It’s nearly the end of the road for the Gear VR version of Minecraft; support for that version of Mojang’s enduring hit will end in October.
What does that mean, exactly? Well, as of October there will be no new updates for Minecraft Gear VR, and multiplayer and Realms support will be taken away too. You’ll still be able to play the game in single-player, but Minecraft with no online mode is a bit of a sad thought, isn’t it?
Support is also ending for Windows 10 Mobile, Android devices with less than 768MB of RAM, iOS devices running iOS 10 or below, or video cards that only support DirectX 10.1 or below. Make sure you’re updating where necessary if you want to keep playing.
Minecraft is still available on Oculus Rift and it doesn’t sound like support is ending there. Gear VR itself is basically dead at this point; Samsung itself has stopped updating its software, Facebook dropped Oculus SDK support for the device and the latest Samsung phones don’t support the headset, so it’s not too surprising to see this news. Minecraft never came to Oculus Go but, even if it had, that platform’s going the way of the dodo soon too.
Many of our hopes for Minecraft VR’s future rest on Oculus Quest, then. Back in June, Facebook’s John Carmack revealed he had the game up and running on the standalone headset, but could never get his company and Mojang owner Microsoft to collaborate on release. Minecraft VR support has always been a pet project for the legendary developer. Look, here he is wearing a Gear VR and playing the game at an Xbox E3 conference a few years back.
Online support for a port is gaining ground, though; even the Oculus Gaming Twitter account is encouraging fans to let Mojang know they want it. Fans are upvoting the idea on the official Minecraft site, too.
Still, even if it never comes to Quest, we’ll always have Minecraft Earth, right? Right?
Mozilla is Shuttering its XR Team Amidst Major Layoff, But ‘Hubs’ Will Continue
Mozilla, the company behind Firefox, today announced that it’s laying off 250 employees, apparently shuttering the team responsible for most of its web-focused XR development. Hubs, the company’s web-based social VR app, will continue forward.
Mozilla has been a leading proponent for bringing XR experiences to the web. Five years ago the company published a guest article on Road to VR laying down their plans to make VR a “first class citizen on the web.”
In the intervening years the company’s XR team has created and contributed to a foundation for immersive experiences on the web with projects like A-Frame, WebVR & WebXR support in Firefox, WebXR Viewer on iOS, the Firefox Reality browser, Hubs, and more.
Hubs—perhaps the team’s most ambitious project to date—is an immersive social space that runs directly in the browser with no installation and has rich support for VR headsets while still being accessible through smartphone and PC browsers. Supporting Hubs is Spoke, a completely browser-based 3D modeling tool that lets anyone build custom spaces for Hubs.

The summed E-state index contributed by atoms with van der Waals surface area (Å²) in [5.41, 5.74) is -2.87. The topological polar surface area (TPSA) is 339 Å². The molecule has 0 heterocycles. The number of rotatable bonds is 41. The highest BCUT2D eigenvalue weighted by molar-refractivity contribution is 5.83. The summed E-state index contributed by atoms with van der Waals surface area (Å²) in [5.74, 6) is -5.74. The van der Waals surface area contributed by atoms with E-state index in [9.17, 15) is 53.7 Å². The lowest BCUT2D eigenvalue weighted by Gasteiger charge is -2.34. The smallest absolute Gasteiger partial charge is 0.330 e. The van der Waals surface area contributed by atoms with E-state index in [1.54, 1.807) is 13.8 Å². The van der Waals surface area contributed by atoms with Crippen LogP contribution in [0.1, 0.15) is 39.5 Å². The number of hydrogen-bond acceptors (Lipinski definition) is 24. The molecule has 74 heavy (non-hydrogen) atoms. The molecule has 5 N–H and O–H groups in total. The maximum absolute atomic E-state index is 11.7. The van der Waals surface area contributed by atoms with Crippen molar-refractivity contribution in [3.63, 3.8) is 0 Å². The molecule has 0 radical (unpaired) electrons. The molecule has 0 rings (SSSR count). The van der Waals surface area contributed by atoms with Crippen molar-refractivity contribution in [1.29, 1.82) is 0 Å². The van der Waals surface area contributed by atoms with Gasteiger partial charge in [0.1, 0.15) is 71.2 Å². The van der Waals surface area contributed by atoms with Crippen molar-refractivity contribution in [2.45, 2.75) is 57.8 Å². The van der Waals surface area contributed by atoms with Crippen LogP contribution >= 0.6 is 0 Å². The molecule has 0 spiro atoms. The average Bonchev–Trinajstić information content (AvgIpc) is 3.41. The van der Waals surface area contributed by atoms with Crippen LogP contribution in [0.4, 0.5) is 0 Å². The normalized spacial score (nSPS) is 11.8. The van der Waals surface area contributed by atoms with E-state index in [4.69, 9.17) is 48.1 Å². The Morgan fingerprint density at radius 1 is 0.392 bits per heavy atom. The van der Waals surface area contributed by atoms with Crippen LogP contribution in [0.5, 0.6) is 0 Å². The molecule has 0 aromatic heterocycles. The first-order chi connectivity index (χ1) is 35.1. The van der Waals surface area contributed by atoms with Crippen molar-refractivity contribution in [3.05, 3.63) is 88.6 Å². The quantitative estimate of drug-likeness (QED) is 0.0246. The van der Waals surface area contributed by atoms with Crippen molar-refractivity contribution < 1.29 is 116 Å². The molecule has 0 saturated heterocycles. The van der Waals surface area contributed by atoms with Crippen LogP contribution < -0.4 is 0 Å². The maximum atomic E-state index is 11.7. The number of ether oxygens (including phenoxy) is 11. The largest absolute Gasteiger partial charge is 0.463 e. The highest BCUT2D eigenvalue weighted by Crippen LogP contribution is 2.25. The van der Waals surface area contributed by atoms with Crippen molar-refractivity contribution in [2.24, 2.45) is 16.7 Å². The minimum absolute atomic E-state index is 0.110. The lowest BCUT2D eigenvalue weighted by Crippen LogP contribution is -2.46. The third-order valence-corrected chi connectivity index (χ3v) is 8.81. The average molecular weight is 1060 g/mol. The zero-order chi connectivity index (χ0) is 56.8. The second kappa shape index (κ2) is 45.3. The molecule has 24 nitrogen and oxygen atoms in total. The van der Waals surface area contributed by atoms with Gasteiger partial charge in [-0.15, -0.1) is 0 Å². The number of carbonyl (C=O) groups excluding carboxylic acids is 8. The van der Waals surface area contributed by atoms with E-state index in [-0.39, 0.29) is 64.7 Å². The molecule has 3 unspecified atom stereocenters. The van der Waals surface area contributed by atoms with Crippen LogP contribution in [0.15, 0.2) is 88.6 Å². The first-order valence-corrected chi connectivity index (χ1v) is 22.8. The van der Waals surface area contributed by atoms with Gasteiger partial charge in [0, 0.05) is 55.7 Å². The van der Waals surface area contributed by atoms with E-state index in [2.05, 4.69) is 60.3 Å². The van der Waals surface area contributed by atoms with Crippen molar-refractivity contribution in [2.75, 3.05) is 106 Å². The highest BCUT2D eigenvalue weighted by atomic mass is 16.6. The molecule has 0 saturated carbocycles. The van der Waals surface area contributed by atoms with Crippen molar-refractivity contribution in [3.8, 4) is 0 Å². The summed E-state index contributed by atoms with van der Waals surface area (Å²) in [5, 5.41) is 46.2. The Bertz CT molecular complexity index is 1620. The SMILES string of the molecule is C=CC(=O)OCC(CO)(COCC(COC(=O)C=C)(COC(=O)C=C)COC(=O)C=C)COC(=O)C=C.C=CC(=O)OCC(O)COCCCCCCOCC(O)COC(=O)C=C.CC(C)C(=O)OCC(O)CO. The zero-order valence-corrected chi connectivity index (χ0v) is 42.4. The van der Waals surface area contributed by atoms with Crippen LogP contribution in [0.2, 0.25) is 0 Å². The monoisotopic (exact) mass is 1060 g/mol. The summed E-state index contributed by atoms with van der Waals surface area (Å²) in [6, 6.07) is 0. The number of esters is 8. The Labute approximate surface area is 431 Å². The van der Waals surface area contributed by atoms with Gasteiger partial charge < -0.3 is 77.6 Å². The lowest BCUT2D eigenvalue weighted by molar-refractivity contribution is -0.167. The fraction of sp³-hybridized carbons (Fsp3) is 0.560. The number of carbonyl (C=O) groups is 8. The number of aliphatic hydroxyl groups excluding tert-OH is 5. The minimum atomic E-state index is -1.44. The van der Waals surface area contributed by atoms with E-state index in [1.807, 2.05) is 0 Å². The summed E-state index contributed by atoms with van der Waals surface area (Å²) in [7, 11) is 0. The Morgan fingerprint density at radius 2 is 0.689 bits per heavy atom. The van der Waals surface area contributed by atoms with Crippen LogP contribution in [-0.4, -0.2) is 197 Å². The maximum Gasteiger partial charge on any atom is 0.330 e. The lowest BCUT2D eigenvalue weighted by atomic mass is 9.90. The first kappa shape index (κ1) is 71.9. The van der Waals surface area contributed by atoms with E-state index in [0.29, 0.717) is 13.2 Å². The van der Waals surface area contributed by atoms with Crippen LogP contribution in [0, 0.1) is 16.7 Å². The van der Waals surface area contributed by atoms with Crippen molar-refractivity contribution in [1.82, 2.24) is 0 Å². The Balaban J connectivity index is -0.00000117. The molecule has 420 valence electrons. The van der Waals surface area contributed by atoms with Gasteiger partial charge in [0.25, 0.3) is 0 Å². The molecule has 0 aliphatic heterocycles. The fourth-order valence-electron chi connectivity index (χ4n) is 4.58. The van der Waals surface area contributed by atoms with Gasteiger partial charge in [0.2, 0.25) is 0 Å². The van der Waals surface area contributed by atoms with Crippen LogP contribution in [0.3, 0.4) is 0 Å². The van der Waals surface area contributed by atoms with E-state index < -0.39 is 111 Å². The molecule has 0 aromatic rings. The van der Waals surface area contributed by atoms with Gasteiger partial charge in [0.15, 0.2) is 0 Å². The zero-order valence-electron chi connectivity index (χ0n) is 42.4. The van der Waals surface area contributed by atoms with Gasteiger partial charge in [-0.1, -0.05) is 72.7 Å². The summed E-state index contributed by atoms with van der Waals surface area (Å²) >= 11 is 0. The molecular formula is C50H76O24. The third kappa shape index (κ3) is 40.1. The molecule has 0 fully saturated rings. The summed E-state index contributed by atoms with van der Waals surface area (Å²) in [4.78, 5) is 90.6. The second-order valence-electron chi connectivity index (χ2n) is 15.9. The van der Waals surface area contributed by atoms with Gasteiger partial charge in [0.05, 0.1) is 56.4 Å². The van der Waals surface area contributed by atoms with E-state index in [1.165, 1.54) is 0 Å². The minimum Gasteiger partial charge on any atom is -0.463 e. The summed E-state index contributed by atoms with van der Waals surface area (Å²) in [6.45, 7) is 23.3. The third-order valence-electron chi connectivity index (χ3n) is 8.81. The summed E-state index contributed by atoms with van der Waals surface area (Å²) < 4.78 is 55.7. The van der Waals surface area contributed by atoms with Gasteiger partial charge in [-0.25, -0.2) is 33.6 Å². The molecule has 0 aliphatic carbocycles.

Hubs (and possibly Spoke by extension) may turn out to be the only ones of the bunch to survive the shuttering of Mozilla’s XR team which has come as part of a layoff of some 250 of the company’s 1,000 or so employees.
The company announced the news today saying that “significant restructuring” needed to happen to “ensure financial stability over the long term.” In an internal message shared today with employees, the company said the layoffs were more than a short-term decision:
The changes we’re making today are focused on creating an organization that is best equipped to provide products and services that deliver on our mission and aim to make Mozilla Corporation sustainable, over the long term, in the COVID and post-COVID eras. We did not simply “trim.” We did not approach this as a stop-gap or a way to get us through the next few months. We looked at what Mozilla Corporation needs to do to be sustainable and have impact over time. Then we reshaped the organization to meet this, mapping the critical roles and skill sets required to deliver on this outcome.
According to the message, the restructuring will bring a “new product organization outside of Firefox that will both ship new products faster and develop new revenue streams.”
Initial projects handled by that group will include Hubs, the company says, among non-VR projects like Pocket, VPN, Web Assembly, and security & privacy products.
The company hasn’t offered much more in the way of detail, but an employee on Twitter said that the company is “closing down the XR team,” which suggests that most of the company’s immersive web projects beyond Hubs may not continue.
Another Mozilla employee urged on Twitter, “don’t write off Mozilla Hubs just yet. We’re still here, fighting for the open web,” and said that the company’s XR team has “put us in a position to succeed and we won’t let their work go to waste. Hubs was designed from the start to be resilient and we will get through this.”
Earlier this year Mozilla launched Hubs Cloud. While anyone can make and join rooms for free in Hubs, with Hubs Cloud, Mozilla is giving away the foundation of the platform itself so that organizations can use it as a basis for their own, self-hosted virtual spaces that can be customized and extended to their needs, making it a decentralized platform.